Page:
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  “Whenever a new person enters our family, my grandmother, the matriarch,

knits them a stocking, which are hung as beautifully intricate totems of her love”

Mothers of Thread is an homage to my family and to every woman grappling with growing old. It’s a tribute to aging women and the folk art that is often associated with them.  It’s an apology. It is me coming to terms with my own fear of this invisible problem that eventually exiles women and their work to the edge of society. 

We look right through the faces we no longer see value in. A woman who is no longer embedded in the cult of youth, a woman who can no longer perform physical labor for others is seen as a threat. As they cease being valuable as conventionally beautiful ornaments or thankless workers, our elders are ostracized and ignored, their only representation being the quiet “little old lady” or the “evil old witch.” It’s no secret that exclusively young, attractive women are frequently objects of artistic affection, which makes me ask; how are we supposed to acknowledge and respect the aging women in our lives while we tell them that they are not worthy of being looked at? Women are often the physical and social weavers of networks, sitting within a web of interconnecting, layered realities and roles. They are measured through the success of those they are tied to, rather than their own accomplishments as individuals. What is your worth when you can no longer service others in the way that a capitalist society demands? What is your legacy? 


Whenever a new person enters our family, my grandmother, the matriarch, knits them a stocking, which are hung as beautifully intricate totems of her love. I have seen how not only the voices and bodies of older women have been shunned, but also their artwork. The dominant art establishment has a history of dismissing folk art as a “primitive,” “naive,” or an otherwise lesser form of creative expression. This view can perhaps be attributed to a few factors.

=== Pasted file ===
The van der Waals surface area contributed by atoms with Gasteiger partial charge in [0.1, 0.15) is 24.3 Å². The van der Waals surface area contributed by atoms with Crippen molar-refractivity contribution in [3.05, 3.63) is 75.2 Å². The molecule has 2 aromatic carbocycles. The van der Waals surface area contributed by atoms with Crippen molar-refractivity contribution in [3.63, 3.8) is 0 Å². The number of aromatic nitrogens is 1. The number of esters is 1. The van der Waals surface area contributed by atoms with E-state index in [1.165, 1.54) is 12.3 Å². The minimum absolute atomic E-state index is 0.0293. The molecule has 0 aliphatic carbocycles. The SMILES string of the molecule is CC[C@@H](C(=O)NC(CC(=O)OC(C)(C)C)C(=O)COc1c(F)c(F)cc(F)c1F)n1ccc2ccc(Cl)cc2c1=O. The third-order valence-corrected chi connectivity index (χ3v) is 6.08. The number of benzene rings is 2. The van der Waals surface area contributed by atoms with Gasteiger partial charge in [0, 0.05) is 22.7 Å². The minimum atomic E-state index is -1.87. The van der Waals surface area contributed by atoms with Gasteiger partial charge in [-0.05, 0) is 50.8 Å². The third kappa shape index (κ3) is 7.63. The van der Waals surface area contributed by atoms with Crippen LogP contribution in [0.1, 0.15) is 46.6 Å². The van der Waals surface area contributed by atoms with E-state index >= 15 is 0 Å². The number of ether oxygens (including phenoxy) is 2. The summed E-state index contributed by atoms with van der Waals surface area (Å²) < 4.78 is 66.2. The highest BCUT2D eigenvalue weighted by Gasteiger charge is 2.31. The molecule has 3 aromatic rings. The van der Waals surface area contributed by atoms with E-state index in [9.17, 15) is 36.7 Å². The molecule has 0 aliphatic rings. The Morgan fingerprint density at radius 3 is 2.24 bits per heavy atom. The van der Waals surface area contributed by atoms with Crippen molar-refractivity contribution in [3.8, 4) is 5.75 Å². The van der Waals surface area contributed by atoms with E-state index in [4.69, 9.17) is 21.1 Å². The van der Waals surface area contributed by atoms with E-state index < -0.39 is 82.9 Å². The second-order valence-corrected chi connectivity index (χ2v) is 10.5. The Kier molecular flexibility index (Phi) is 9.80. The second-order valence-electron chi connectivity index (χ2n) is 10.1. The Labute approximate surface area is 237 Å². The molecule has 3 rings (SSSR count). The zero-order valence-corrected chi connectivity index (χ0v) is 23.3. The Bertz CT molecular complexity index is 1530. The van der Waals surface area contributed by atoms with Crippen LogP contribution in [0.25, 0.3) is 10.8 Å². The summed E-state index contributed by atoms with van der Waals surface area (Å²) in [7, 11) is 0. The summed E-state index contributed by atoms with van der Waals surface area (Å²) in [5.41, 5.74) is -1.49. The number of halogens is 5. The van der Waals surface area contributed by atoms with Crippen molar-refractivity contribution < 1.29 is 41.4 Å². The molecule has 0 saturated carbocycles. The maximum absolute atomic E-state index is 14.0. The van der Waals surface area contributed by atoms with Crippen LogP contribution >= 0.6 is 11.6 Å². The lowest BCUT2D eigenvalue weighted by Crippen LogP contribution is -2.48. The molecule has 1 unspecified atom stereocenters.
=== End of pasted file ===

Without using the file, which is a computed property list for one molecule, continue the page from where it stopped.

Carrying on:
First, folk and craft art is often created by ordinary individuals with no formal art education. Practices like embroidery, crochet, woven textiles, and objects embellished with folk paintings are often created with knowledge that is passed down within a community through elder family members. Folk art is the art of a community; while craft art might be made by an individual’s hand, the styles, symbols, and techniques they might use all come from their group’s artistic tradition that has been developing for hundreds of years. In this way, folk crafts are a highly democratized artform. To those who grew up in communities with strong ties to folk traditions, the motifs within the genre can feel familiar, nostalgic, and the materials and skills that are needed to learn craft traditions are both realistic and attainable. It is possible that the accessibility and the recognizability of folk art iconography contributes to their rejection from an establishment that favors exclusivity, scarcity, and a perceived conceptual uniqueness. 


Folk and craft arts are also most practiced by lower and middle class women. Regional art aesthetics can be incredibly intricate, with communities developing styles that include bursts of rich color and maximalist detail which clashes with the minimalist art style championed by “modern art” curators. Within the past century, the art of the Global North’s upper classes has seen a shift from ornate maximalism to stark, “clean” modernism, so the institutionalized aversion to art that is labeled “folk” or “craft” may stem from elites wanting to distinguish their aesthetic tastes from those developed in lower classes.